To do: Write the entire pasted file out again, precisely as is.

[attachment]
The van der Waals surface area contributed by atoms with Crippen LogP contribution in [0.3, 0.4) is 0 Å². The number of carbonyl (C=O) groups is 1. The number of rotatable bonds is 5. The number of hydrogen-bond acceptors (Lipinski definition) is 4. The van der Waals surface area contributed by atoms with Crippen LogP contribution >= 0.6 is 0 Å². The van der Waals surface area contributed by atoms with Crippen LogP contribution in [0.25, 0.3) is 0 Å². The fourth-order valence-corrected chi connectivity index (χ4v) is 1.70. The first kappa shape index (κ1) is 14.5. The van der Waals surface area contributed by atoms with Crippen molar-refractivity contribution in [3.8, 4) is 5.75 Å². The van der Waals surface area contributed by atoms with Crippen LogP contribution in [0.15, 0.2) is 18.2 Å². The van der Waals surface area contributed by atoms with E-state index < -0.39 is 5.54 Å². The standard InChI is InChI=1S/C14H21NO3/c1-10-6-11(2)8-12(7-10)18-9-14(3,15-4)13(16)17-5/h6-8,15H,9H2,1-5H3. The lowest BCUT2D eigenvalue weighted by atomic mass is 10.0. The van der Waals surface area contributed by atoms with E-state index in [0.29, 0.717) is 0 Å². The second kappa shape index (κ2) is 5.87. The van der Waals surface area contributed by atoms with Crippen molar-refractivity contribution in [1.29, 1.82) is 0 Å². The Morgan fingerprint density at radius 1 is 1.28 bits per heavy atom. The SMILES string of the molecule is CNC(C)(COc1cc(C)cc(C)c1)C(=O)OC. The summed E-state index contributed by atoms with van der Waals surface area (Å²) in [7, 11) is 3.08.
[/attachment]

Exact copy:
The van der Waals surface area contributed by atoms with Crippen LogP contribution in [0.3, 0.4) is 0 Å². The number of carbonyl (C=O) groups is 1. The number of rotatable bonds is 5. The number of hydrogen-bond acceptors (Lipinski definition) is 4. The van der Waals surface area contributed by atoms with Crippen LogP contribution >= 0.6 is 0 Å². The van der Waals surface area contributed by atoms with Crippen LogP contribution in [0.25, 0.3) is 0 Å². The fourth-order valence-corrected chi connectivity index (χ4v) is 1.70. The first kappa shape index (κ1) is 14.5. The van der Waals surface area contributed by atoms with Crippen molar-refractivity contribution in [3.8, 4) is 5.75 Å². The van der Waals surface area contributed by atoms with Crippen LogP contribution in [0.15, 0.2) is 18.2 Å². The van der Waals surface area contributed by atoms with E-state index < -0.39 is 5.54 Å². The standard InChI is InChI=1S/C14H21NO3/c1-10-6-11(2)8-12(7-10)18-9-14(3,15-4)13(16)17-5/h6-8,15H,9H2,1-5H3. The lowest BCUT2D eigenvalue weighted by atomic mass is 10.0. The van der Waals surface area contributed by atoms with E-state index in [0.29, 0.717) is 0 Å². The second kappa shape index (κ2) is 5.87. The van der Waals surface area contributed by atoms with Crippen molar-refractivity contribution in [1.29, 1.82) is 0 Å². The Morgan fingerprint density at radius 1 is 1.28 bits per heavy atom. The SMILES string of the molecule is CNC(C)(COc1cc(C)cc(C)c1)C(=O)OC. The summed E-state index contributed by atoms with van der Waals surface area (Å²) in [7, 11) is 3.08.